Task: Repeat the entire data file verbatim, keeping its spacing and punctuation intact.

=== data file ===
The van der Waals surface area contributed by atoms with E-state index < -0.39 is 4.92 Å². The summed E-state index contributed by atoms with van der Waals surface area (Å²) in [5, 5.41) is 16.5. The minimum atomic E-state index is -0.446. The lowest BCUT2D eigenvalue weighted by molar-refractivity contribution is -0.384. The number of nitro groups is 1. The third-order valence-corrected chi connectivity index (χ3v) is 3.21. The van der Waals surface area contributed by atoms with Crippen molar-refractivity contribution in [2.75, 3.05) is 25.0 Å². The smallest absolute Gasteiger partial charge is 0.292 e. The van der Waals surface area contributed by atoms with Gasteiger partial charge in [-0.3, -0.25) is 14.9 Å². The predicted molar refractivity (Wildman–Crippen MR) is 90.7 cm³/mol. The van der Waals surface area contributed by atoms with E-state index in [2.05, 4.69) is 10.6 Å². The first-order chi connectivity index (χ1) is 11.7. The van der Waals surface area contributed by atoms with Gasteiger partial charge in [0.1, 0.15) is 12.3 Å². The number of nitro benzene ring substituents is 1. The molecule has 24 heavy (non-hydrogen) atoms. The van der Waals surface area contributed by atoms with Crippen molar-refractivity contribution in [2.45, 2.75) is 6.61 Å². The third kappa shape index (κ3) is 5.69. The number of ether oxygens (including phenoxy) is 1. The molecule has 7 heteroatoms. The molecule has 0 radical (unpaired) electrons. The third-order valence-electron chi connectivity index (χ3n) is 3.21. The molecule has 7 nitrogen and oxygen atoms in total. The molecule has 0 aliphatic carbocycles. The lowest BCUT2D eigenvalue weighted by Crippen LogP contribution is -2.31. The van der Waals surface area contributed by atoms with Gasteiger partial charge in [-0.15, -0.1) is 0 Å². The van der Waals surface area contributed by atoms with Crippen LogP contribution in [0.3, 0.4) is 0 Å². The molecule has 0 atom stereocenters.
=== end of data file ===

The van der Waals surface area contributed by atoms with E-state index < -0.39 is 4.92 Å². The summed E-state index contributed by atoms with van der Waals surface area (Å²) in [5, 5.41) is 16.5. The minimum atomic E-state index is -0.446. The lowest BCUT2D eigenvalue weighted by molar-refractivity contribution is -0.384. The number of nitro groups is 1. The third-order valence-corrected chi connectivity index (χ3v) is 3.21. The van der Waals surface area contributed by atoms with Crippen molar-refractivity contribution in [2.75, 3.05) is 25.0 Å². The smallest absolute Gasteiger partial charge is 0.292 e. The van der Waals surface area contributed by atoms with Gasteiger partial charge in [-0.3, -0.25) is 14.9 Å². The predicted molar refractivity (Wildman–Crippen MR) is 90.7 cm³/mol. The van der Waals surface area contributed by atoms with E-state index in [2.05, 4.69) is 10.6 Å². The first-order chi connectivity index (χ1) is 11.7. The van der Waals surface area contributed by atoms with Gasteiger partial charge in [0.1, 0.15) is 12.3 Å². The number of nitro benzene ring substituents is 1. The molecule has 24 heavy (non-hydrogen) atoms. The van der Waals surface area contributed by atoms with Crippen molar-refractivity contribution in [2.45, 2.75) is 6.61 Å². The third kappa shape index (κ3) is 5.69. The number of ether oxygens (including phenoxy) is 1. The molecule has 7 heteroatoms. The molecule has 0 radical (unpaired) electrons. The third-order valence-electron chi connectivity index (χ3n) is 3.21. The molecule has 7 nitrogen and oxygen atoms in total. The molecule has 0 aliphatic carbocycles. The lowest BCUT2D eigenvalue weighted by Crippen LogP contribution is -2.31. The van der Waals surface area contributed by atoms with Gasteiger partial charge in [-0.15, -0.1) is 0 Å². The van der Waals surface area contributed by atoms with Crippen LogP contribution in [0.3, 0.4) is 0 Å². The molecule has 0 atom stereocenters.